Coordinate System in Geometry: Definition & Types

Instructor: David Karsner
Coordinate systems use 1-dimensional, 2-dimensional and 3-dimensional spaces and coordinates to define points. The ''xy'' coordinate grid is the most common of these systems, which you can learn how to use in this lesson.

What is a Coordinate System?

Imagine that you are in New York City on a vacation and have picked up a sightseeing map. In looking for location of the Statue of Liberty, you see it has a designation of A3, or the meeting place of column A and row 3. Whether you realize it or not, you've just used a coordinate system, which typically assigns numbers, or coordinates, to a point in space. Coordinate systems use one, two, or three coordinates representing 1-dimensional, 2-dimensional or 3-dimensional spaces.

One-Dimensional Coordinate Systems

A 1-dimensional coordinate system, also known as a number line, uses one coordinate to tell how far away from zero it is located. You can find an example of a 1-dimensional coordinate system below.

Number Line
number line

Two-Dimensional Coordinate Systems

In a 2-dimensional coordinate system, you use two values to give the location. The most commonly used coordinate system is called the xy coordinate grid, which consists of two 1-dimensional number lines that intersect perpendicular to each other at the 0 coordinate. The horizontal number line is called the x-axis, while the vertical number line is known as the y-axis. The point at which both lines intersect is called the origin, which uses the coordinates of (0,0).

All points within a 2-dimensional space are given by an ordered pair (x,y). The first number, or x, tells us how far to move from the origin along the x-axis, either left or right. Positive numbers move right, while negative numbers move left. The second number, or y, tells us how far to move along the y-axis, either up or down. Positive numbers move up, while negative numbers move down.

The x-axis and y-axis divide the coordinate plane into four sections known as quadrants, which are typically indicated by Roman numerals. In the upper-right, or quadrant I, both the x and y values are positive. Quadrant II is located in the upper-left corner; here, the x values are negative, while the y values are positive. In the bottom-left, or quadrant III, both the x and y values are negative. Quadrant IV is located in the bottom-right corner, where the x values are positive, and the y values are negative.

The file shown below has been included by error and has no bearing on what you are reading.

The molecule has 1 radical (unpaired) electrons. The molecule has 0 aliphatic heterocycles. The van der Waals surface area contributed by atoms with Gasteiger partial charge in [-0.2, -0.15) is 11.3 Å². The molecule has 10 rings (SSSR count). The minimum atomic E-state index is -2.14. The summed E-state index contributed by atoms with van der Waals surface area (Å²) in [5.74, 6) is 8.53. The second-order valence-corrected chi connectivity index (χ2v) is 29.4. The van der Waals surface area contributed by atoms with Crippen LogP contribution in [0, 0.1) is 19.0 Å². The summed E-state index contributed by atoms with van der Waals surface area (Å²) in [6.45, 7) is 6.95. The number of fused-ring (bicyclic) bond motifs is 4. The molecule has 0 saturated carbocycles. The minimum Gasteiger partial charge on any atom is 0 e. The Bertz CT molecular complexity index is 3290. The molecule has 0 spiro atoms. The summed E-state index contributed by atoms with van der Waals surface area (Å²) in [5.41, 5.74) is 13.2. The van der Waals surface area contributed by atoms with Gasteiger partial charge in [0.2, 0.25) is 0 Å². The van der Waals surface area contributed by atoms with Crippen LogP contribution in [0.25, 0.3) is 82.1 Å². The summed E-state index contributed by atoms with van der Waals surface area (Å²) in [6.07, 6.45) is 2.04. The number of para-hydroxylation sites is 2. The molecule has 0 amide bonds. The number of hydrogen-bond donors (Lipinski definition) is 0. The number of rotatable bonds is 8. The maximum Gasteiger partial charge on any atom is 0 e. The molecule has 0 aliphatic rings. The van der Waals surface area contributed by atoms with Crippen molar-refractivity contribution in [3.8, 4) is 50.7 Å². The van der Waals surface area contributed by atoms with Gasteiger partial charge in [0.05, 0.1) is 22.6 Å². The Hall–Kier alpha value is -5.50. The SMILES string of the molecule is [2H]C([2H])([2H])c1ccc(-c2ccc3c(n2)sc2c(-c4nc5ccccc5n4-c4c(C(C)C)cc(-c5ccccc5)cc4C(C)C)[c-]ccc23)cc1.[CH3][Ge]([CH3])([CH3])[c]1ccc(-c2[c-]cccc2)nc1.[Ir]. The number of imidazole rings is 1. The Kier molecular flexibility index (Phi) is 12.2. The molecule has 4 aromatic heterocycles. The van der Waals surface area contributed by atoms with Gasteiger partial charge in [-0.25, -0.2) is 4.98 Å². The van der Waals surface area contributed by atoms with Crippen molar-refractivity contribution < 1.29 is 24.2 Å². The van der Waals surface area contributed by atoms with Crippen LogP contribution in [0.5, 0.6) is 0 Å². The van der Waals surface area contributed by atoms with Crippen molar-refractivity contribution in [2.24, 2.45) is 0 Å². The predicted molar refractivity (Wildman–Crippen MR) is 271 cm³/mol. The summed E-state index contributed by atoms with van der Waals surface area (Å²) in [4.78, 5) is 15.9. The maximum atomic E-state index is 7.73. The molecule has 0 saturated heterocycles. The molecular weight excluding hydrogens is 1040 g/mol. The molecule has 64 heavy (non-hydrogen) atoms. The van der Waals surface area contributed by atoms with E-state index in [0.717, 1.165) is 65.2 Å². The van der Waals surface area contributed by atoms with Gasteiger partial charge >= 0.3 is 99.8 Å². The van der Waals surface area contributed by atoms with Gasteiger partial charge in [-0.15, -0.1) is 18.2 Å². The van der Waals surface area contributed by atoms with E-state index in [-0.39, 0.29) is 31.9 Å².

XY coordinate grid
XY coordinate grid

Take a look at the above image: do you see four points labeled A, B, C and D? Now, beginning at the origin, try to find point B(-3, 2). As the first number is -3, you'll move three place to the left. As the second number is 2, you'll move two places up to point B. You can try the exercise again using points, A, C and D.

There are other 2-dimensional coordinate systems that are not as common as the xy coordinate system. These include the polar coordinate system, where the x-axis and y-axis represent the distance from a point and the degree of rotation. In the complex numbers system, one axis represents the real part of a complex number, while the other axis represents the imaginary part of a complex number.

To unlock this lesson you must be a Study.com Member.
Create your account

Register to view this lesson

Are you a student or a teacher?

Unlock Your Education

See for yourself why 30 million people use Study.com

Become a Study.com member and start learning now.
Become a Member  Back
What teachers are saying about Study.com
Try it risk-free for 30 days

Earning College Credit

Did you know… We have over 160 college courses that prepare you to earn credit by exam that is accepted by over 1,500 colleges and universities. You can test out of the first two years of college and save thousands off your degree. Anyone can earn credit-by-exam regardless of age or education level.

To learn more, visit our Earning Credit Page

Transferring credit to the school of your choice

Not sure what college you want to attend yet? Study.com has thousands of articles about every imaginable degree, area of study and career path that can help you find the school that's right for you.

Create an account to start this course today
Try it risk-free for 30 days!
Create An Account
Support